“BBM promises not to be a failure. It seems he will try to finish the 90 projects left hanging by his predecessor”
In the PWC-Management Association of the Philippines 2022 survey of local CEOs, three factors are key growth drivers of the economy in the next 12 months—infrastructure (cited by 62 percent of respondents), domestic consumption (59 percent), and government spending (41 percent).
Philippine CEOs believe it will take two years to recover from the COVID-19 pandemic.
The worst health crisis in 100 years triggered the deepest economic slowdown since the war, with the economy collapsing by as low as 17 percent in the second quarter of 2020, after averaging 6.1 percent growth in the whole of 2019 and 6.3 percent in 2018.
The whole year 2020 negative economic growth of 9.4 percent can only be recovered by 2025 but not after making 97 percent of our 10-year-olds completely stupid. They cannot read, they cannot write and even if they can read, they cannot understand what they read.
In domestic consumption, government spending is already included. In effect, only two factors fuel economic growth—infrastructure (also known as capital goods or capital formation) and consumption.
Together, household consumption and government consumption account for as much as 84 percent of GDP (of the value of economic production in a given year).
The economy grew by 7.4 percent in the second quarter and by 8.2 percent in the first quarter of 2022.
The 7.4 percent second quarter was powered by three things—household consumption which grew 8.6 percent, government consumption which rose 11.1 percent, and capital formation which showed unusual strength with a 20.5 percent real growth.
“As a major source of employment, having contributed over six million jobs prior to the pandemic, infrastructure will continue to be among the top priorities of the new administration,” says the PWC-MAP CEO survey.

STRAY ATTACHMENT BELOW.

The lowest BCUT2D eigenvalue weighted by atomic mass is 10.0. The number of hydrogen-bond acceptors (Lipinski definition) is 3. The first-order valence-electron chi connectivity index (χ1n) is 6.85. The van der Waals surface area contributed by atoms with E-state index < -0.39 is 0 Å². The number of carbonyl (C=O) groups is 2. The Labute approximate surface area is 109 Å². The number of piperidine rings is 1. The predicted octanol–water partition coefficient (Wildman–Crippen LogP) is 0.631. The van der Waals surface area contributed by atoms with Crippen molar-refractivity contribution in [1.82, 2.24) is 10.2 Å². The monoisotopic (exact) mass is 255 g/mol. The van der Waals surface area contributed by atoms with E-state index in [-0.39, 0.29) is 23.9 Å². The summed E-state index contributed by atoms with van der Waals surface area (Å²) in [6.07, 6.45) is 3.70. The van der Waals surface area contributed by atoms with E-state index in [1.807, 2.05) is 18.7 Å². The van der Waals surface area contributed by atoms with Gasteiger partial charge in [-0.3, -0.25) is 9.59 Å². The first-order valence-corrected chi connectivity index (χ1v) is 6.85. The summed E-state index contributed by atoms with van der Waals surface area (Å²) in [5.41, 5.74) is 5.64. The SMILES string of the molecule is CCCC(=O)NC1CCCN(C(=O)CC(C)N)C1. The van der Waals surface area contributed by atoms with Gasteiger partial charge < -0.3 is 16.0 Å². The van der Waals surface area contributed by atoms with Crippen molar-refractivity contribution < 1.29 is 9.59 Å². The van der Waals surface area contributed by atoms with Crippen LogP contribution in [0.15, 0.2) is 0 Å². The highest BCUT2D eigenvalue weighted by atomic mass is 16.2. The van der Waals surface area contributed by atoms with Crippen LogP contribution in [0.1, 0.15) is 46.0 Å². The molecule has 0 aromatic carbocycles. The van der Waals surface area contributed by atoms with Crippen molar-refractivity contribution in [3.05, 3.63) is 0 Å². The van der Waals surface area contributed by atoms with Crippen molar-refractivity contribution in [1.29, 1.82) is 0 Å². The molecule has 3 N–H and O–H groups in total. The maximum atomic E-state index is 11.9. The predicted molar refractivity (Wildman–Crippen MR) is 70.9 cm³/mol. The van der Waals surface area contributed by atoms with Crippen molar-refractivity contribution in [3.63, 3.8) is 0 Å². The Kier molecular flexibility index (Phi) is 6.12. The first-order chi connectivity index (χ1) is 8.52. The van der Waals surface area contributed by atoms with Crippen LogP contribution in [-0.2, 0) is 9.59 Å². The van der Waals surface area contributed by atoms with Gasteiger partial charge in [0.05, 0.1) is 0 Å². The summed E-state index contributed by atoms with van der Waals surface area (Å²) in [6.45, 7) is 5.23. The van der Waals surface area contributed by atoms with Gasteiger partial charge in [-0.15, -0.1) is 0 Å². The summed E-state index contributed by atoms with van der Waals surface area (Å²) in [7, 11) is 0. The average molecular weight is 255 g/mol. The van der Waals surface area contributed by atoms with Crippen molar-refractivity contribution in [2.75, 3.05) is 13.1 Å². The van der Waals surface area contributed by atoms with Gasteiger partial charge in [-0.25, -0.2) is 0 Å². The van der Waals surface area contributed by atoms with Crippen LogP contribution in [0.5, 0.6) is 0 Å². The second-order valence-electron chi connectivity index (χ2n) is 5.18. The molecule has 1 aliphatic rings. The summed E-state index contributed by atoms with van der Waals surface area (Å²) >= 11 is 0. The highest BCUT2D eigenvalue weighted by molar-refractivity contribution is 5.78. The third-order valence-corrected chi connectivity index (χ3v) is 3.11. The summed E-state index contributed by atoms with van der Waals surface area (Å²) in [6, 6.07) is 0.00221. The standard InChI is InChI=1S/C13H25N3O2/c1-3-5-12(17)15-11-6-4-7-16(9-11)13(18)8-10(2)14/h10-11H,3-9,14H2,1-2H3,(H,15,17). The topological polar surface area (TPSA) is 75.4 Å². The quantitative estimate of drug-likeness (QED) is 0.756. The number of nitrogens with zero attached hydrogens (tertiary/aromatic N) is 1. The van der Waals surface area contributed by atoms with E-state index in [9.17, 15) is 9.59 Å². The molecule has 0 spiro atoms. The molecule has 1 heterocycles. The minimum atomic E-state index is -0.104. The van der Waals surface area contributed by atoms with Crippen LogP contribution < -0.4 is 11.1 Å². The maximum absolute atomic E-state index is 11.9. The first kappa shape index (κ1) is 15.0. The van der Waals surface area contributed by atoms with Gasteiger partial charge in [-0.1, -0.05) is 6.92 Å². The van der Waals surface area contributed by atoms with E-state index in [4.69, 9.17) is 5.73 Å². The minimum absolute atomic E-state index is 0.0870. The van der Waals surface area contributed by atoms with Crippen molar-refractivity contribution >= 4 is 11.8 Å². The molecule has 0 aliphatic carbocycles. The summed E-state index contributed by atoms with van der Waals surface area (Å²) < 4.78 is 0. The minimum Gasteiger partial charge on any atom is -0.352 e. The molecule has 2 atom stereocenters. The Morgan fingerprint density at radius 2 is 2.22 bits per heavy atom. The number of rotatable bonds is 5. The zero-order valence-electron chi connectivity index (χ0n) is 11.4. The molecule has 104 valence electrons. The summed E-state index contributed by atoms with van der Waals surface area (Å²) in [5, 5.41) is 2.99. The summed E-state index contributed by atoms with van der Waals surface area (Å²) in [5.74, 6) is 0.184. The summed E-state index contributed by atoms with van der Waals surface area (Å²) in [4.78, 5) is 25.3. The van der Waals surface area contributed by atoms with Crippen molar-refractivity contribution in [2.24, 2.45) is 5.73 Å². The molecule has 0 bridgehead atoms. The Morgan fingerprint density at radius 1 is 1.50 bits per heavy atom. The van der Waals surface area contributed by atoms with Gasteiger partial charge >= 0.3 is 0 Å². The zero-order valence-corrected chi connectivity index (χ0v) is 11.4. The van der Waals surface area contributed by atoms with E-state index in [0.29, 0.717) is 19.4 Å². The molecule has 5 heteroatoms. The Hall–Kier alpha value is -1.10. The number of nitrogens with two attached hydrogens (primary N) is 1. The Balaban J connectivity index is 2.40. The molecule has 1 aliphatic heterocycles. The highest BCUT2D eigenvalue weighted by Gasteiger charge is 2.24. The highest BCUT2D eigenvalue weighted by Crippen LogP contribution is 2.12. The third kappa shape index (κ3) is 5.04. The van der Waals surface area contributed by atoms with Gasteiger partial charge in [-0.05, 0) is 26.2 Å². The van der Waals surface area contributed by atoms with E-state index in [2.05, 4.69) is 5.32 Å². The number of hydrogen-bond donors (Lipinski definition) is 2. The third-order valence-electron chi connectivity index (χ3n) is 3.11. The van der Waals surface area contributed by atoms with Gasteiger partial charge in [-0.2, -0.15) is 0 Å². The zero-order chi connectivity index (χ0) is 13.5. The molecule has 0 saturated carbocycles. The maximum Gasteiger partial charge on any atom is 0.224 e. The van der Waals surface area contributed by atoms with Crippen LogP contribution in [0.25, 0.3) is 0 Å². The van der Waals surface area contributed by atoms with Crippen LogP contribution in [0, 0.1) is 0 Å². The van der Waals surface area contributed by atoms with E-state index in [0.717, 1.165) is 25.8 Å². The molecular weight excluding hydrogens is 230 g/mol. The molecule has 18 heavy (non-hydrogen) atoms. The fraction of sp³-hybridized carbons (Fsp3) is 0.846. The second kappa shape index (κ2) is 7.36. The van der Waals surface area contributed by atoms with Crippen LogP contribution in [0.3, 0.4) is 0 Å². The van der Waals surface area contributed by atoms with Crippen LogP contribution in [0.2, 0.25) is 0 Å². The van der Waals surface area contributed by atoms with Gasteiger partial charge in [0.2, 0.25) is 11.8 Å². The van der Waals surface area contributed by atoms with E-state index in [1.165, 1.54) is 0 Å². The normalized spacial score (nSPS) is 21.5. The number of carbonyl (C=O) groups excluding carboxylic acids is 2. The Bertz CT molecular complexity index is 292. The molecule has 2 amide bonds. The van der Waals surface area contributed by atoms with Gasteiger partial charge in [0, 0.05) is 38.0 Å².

According to President Marcos (BBM), his administration will continue former President Duterte’s Build, Build, Build (BBB) projects, and will maintain infrastructure development spending at 5 percent to 6 percent of the country’s GDP.
To help accelerate improvements in infrastructure, BBM is also encouraging local government units to enter into public-private partnerships (PPP).
In August 2022, President Marcos Jr approved the review of the IRR of the Build- Operate-Transfer (BOT) Law with the objective of balancing the goals of both the private and public sectors.
“Such review is in anticipation of increased PPP activities in the country,” notes the PWC survey,
Like President Duterte, President BBM also has an edifice complex. He will finish the BBB projects unfinished by Duterte and complete his own set of BBB ventures.
Duterte listed 119 BBB projects. A disappointing 19 were completed in the past three years, with 10 to be completed by December 2022. That’s a delivery efficiency of 24 percent or a non-completion rate of 76 percent. In other words, Duterte’s BBB program was a failure.
BBM promises not to be a failure. It seems he will try to finish the 90 projects left hanging by his predecessor.
Accordingly, from 2023 to 2028, Marcos Jr wants to spend P10.78 trillion in infra or BBB—P2.375 trillion in 2023, P2 trillion in 2024, P1.713 trillion in 2025, P1.512 trillion in 2026, P1.397 trillion in 2027, and P1.28 trillion in 2028.
A whopping P10.78 trillion for all kinds of vertical and physical projects. It is the largest ever infra spending in the history of this country. Wow.
In the meantime, the people do not have enough rice, enough corn, enough fish, enough sugar, enough salt, enough onions and nearly every food item, including water.
For 2023 alone, the agriculture budget is P184.1 billion, up from P132 billion in 2022, and just 7.7 percent of the gargantuan P2.375 trillion BBB budget.
In the history of nations, when people are hungry they become restive, they revolt.
They spill into the streets.
EDSA – the 22-km Epifanio delos Santos Avenue – used to be one of Metro Manila’s best infra projects.
In 1986, EDSA proved convenient for the masses, as a place for them to gather, and revolt.